NICOSIA, June 15 (Reuters) - From the sharp-suited ‘biznesmeny’ in their black BMWs, to the grocery selling imported vodka and whole smoked whitefish, to its Soviet-educated Communist president, the Mediterranean island of Cyprus speaks with an unmistakable Russian accent.
And as the latest troubled EU nation hurtles towards a seemingly inevitable financial rescue, it finds itself teetering between Moscow and Brussels.
“They have to decide whether they want to be part of the European Union - or of the Soviet Union,” said Fiona Mullen, economist at Sapienta, a consultancy.
Cyprus took a 2.5 billion euro ($3.15 billion) loan from Russia last year. It now urgently needs at least 1.8 billion euros by the end of this month to rescue its banking sector, torpedoed by its exposure to its bigger brother, Greece.
The actual bill is likely to be several times as high, and if Greece were to exit the euro zone it could run into double digits, a huge sum for a country with barely a million people.
Many in Cyprus think the only place the country could find that kind of cash would be Moscow. Especially if President Demetris Christofias - the EU’s only Communist leader and a fluent Russian speaker from his Moscow university days - wants to avoid the tight conditions Brussels normally attaches to its rescue funds.
Cyprus officials have said they are in discussion with Moscow for a loan of 4-5 billion euros. Russian newspapers have hinted that a deal is in the works, although the finance ministry in Moscow says it has received no such request.
The question is: what would Russia get in return? And how would that effect relations with the rest of the European Union?
If Cyprus, which assumes the EU’s rotating presidency on July 1, becomes so deeply in hock to Moscow, it would be an enormous embarrassment, both to Brussels and to many in Cyprus who see its long term future with the West, not the East.
“You don’t want to have all of your money owed to one country,” said Mullen. “Two thirds of your GDP is owed to Mr Putin? That’s something that even worries Russian businesses here, who worry that if Cyprus falls out with Russia they have to do what Moscow says.”
Still, others say Russian funding would be easier for Nicosia to accept than funding from Brussels, which would require Christofias to make budget cuts that would hurt the economy and enrage voters before an election next February.
It isn’t hard to find reasons why Moscow would be willing to be generous - and more lenient with its terms than Brussels.
Although the debt would be huge, in the long term, loans to Cyprus are probably a safe bet. Despite its dire cash flow problems now, Cyprus expects a windfall of wealth in the next decade, following the discovery of giant natural gas fields offshore in the eastern Mediterranean. Russian firms are among the bidders for gas concessions in coming months.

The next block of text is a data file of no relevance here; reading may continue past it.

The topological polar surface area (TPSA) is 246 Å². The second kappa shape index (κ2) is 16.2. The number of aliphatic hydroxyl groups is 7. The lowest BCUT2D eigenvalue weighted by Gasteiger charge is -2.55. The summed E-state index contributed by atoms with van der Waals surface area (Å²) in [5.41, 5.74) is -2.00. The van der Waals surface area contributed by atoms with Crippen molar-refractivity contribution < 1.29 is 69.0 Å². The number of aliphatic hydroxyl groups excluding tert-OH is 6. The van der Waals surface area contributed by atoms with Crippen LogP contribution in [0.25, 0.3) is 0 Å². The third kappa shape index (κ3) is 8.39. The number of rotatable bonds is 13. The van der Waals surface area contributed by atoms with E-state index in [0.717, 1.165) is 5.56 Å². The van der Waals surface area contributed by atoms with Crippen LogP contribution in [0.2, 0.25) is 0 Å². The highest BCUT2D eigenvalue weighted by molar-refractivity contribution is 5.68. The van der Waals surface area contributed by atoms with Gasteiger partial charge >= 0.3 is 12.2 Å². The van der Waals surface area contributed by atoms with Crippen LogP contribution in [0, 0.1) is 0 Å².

Nicosia insists the bilateral loan it has already accepted from Russia, and any others it might agree in the future, will have no impact on the bidding process. But firms no doubt will expect Moscow’s generosity to be taken into account.
Russia also shares the Cypriot government’s desire to protect Nicosia from intrusive fiscal conditions and regulations that might come with a bailout package from Brussels.
With its 10 percent corporation tax - the EU’s lowest - Cyprus serves as the perfect off-shore base for Russian money, much of which is then reinvested back in Russia itself, a role it played for wealthy Arabs in earlier decades.
“Cyprus will go for any deal that allows them to avoid changing laws and regulations that make it the tax haven that it is,” said Hubert Faustmann, politics professor at the University of Nicosia.
“Common sense would point in the Russian direction rather than Brussels, that the strings attached to the EU loan would be tighter than a Russian loan,” he added. “The Russians have a strong interest in Cyprus staying the way it is, as a nice place for Russian businessmen to keep their money and pay low taxes.”
It helps that many of the rich Russians who have become residents on the sunny island - they are known for paying cash for newly-built seaside villas - are “close to the power centres in Moscow”, Faustmann added.
It may not be a question of either Brussels or Moscow. Cyprus might need help from both.
One solution, said Stelios Platis who runs a financial consultancy in Cyprus, would be for Cyprus to turn to the European Union’s EFSF rescue fund to bail out its banking sector’s exposure to Greece - a problem arguably not of Cyprus’s own making - while continuing to look to Moscow for loans to balance its state budget.
As in the 100 billion euro Spanish bank bailout agreed earlier this month, EFSF money given to recapitalise banks need not come with the intrusive fiscal requirements associated with an EU rescue for public finances.
But it still would add to the country’s sovereign debt, so EU officials will probably need assurances that Nicosia has funding for its public finances in place, meaning a bilateral loan could be part of a grand double deal.
And any Russian loans would have to be on terms that Cyprus could still afford to repay.
“It would be optimal for Cyprus to meet some of its financing needs through a bilateral loan, whilst applying to the EFSF for banking recapitalisation,” Platis said.
“The devil is in the details. It depends on what the terms are of the bilateral loan.”